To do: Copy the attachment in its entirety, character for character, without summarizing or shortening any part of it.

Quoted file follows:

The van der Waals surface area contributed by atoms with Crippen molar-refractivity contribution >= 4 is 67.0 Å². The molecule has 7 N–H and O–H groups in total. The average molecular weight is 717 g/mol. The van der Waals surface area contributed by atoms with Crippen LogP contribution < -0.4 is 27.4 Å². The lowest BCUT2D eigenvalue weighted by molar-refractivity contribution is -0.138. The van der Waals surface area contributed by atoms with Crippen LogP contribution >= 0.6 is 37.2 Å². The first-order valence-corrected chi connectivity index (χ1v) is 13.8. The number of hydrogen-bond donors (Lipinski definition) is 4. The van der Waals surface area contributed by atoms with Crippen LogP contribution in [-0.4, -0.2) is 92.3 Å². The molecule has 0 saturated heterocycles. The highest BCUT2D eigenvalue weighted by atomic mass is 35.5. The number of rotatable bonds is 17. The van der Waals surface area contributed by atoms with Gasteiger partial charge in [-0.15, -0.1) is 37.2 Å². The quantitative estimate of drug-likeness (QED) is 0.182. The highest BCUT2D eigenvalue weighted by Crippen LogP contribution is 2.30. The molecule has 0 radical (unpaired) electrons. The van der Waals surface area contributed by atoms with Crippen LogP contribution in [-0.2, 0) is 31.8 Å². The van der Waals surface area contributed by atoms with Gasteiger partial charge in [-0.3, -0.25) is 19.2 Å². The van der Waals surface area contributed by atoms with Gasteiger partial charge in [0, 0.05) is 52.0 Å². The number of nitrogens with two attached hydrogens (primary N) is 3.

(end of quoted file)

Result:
The van der Waals surface area contributed by atoms with Crippen molar-refractivity contribution >= 4 is 67.0 Å². The molecule has 7 N–H and O–H groups in total. The average molecular weight is 717 g/mol. The van der Waals surface area contributed by atoms with Crippen LogP contribution < -0.4 is 27.4 Å². The lowest BCUT2D eigenvalue weighted by molar-refractivity contribution is -0.138. The van der Waals surface area contributed by atoms with Crippen LogP contribution >= 0.6 is 37.2 Å². The first-order valence-corrected chi connectivity index (χ1v) is 13.8. The number of hydrogen-bond donors (Lipinski definition) is 4. The van der Waals surface area contributed by atoms with Crippen LogP contribution in [-0.4, -0.2) is 92.3 Å². The molecule has 0 saturated heterocycles. The highest BCUT2D eigenvalue weighted by atomic mass is 35.5. The number of rotatable bonds is 17. The van der Waals surface area contributed by atoms with Gasteiger partial charge in [-0.15, -0.1) is 37.2 Å². The quantitative estimate of drug-likeness (QED) is 0.182. The highest BCUT2D eigenvalue weighted by Crippen LogP contribution is 2.30. The molecule has 0 radical (unpaired) electrons. The van der Waals surface area contributed by atoms with Crippen LogP contribution in [-0.2, 0) is 31.8 Å². The van der Waals surface area contributed by atoms with Gasteiger partial charge in [-0.3, -0.25) is 19.2 Å². The van der Waals surface area contributed by atoms with Gasteiger partial charge in [0, 0.05) is 52.0 Å². The number of nitrogens with two attached hydrogens (primary N) is 3.